Europe during the Dark Ages, very little coinage was issued. By far the
most common coin that was issued was the silver penny, also known
(locally) as the pfennig, denier, or denaro.
A rather fearsome angel guards the obverse of this 12th century denier from the mediaeval French bishopric of Valence. Curiously, the angel doesn't appear to have any arms, giving it more of a bat-like appearance. The obverse legend, which apparently begins at the cross at the 7 o'clock position, reads +VDBSVALENCIAD (I suspect the 'D's are meant to be 'R's).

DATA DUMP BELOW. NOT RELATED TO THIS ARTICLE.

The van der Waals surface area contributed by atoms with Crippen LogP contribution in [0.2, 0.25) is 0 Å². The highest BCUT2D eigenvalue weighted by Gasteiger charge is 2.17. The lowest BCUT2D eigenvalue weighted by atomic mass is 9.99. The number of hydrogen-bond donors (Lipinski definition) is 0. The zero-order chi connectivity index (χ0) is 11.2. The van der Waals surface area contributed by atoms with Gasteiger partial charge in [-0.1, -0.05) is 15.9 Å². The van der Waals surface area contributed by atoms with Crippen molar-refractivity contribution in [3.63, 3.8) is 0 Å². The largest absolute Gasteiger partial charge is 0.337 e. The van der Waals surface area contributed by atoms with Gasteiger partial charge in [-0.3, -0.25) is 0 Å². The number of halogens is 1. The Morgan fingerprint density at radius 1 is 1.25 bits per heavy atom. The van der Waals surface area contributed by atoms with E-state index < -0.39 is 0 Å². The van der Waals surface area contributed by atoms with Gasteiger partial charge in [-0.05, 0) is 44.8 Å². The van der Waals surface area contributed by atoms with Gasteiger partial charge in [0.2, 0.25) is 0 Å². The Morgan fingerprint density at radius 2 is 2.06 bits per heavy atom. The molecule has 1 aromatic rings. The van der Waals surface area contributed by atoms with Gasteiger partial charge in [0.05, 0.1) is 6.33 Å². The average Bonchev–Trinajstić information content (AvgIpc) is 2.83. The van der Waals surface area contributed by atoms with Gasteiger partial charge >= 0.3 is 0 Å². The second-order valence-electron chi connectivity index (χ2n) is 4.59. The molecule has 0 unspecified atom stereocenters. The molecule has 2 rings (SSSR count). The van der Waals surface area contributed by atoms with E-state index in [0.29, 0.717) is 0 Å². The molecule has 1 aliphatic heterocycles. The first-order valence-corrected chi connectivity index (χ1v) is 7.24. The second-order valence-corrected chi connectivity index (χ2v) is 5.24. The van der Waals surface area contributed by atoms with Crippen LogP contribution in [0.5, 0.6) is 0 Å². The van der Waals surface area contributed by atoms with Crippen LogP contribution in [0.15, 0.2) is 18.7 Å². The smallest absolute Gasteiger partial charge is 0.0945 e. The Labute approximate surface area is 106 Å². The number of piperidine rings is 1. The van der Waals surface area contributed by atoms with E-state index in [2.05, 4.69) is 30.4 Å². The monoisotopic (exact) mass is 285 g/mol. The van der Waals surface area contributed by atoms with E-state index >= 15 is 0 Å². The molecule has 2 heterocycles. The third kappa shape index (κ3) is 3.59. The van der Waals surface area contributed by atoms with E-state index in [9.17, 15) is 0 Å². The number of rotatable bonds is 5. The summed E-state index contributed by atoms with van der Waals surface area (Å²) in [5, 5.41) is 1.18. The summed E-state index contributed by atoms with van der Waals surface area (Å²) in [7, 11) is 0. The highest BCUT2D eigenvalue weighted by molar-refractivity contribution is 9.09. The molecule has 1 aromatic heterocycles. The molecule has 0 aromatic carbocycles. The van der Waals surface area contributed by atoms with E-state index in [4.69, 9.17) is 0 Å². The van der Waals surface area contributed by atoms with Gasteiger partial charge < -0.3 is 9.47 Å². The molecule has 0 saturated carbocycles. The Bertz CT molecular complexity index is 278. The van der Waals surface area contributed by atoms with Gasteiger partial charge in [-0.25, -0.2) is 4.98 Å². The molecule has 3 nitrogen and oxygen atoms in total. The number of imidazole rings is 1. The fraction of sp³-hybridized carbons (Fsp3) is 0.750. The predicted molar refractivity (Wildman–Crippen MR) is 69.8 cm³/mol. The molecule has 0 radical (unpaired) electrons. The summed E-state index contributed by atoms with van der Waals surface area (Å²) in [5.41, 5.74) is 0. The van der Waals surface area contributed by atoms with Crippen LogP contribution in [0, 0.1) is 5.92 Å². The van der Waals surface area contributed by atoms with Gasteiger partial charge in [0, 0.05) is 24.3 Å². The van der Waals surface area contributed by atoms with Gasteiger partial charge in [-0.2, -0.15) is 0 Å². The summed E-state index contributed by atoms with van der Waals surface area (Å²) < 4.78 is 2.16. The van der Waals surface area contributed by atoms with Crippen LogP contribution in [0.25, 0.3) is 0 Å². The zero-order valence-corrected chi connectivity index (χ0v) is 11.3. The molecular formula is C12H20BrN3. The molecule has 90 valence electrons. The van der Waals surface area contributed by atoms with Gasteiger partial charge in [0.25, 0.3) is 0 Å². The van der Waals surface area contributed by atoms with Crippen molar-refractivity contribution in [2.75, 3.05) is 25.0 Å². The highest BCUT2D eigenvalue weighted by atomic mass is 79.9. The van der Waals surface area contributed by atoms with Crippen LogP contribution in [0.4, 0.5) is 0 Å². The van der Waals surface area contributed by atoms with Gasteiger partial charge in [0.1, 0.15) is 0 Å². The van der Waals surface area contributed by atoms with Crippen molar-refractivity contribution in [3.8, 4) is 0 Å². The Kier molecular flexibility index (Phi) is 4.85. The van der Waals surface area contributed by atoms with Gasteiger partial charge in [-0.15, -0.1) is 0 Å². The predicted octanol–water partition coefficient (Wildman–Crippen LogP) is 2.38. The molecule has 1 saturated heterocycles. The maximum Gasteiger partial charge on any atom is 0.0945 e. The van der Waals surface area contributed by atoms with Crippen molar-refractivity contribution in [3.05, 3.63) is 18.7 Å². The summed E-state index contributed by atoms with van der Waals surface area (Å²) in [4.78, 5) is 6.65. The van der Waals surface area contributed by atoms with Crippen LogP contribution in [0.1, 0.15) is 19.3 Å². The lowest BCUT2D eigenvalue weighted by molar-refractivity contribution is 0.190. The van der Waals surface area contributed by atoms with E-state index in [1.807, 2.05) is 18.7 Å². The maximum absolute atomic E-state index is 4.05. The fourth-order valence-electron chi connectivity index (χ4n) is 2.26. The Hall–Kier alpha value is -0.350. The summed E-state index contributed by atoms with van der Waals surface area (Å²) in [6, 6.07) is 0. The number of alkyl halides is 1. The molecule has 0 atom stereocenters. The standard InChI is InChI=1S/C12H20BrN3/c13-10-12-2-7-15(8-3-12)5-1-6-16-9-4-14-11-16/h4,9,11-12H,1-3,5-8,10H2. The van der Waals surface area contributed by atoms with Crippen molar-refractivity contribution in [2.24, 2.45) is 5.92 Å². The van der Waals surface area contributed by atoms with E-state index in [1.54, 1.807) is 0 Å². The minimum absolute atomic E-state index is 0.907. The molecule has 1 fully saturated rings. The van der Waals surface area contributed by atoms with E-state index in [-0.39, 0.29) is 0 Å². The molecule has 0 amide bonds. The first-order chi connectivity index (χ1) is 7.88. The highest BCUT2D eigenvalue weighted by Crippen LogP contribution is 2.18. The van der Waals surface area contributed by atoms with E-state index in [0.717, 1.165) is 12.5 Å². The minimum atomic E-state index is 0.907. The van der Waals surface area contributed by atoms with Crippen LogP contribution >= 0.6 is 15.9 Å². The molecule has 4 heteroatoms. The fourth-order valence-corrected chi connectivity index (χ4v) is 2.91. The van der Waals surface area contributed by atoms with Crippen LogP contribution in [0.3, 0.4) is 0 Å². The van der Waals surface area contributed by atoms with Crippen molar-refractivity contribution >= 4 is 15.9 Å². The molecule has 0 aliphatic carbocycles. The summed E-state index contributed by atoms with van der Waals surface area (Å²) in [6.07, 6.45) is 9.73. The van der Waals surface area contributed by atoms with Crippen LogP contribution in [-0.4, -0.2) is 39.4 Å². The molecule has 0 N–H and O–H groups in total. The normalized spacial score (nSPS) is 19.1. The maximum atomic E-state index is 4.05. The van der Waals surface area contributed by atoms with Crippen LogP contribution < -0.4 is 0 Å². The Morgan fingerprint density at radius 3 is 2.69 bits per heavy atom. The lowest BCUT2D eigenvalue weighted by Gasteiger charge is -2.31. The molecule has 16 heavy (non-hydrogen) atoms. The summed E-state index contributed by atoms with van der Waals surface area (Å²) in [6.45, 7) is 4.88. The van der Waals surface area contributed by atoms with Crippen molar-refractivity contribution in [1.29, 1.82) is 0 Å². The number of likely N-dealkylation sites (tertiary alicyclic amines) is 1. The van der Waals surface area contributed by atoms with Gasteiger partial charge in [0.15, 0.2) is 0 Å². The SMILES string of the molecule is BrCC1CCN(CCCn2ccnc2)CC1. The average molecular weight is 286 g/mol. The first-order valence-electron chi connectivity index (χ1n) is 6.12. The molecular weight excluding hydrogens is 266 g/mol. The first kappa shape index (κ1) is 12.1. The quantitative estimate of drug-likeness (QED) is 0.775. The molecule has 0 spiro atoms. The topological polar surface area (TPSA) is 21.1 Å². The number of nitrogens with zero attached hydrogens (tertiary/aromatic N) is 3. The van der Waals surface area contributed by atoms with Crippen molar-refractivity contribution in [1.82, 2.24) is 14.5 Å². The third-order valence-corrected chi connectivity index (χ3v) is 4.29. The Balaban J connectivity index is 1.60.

The reverse is somewhat more cryptic. The legend, +SAP¨LDINARS, surrounds the central motif of a decorated cross with an 'O' in the top quadrant, a design likely based on the monogram used on the coins of Charlemagne some centuries earlier.
|This article first appeared in the QNS Monthly Magazine, April 2001.|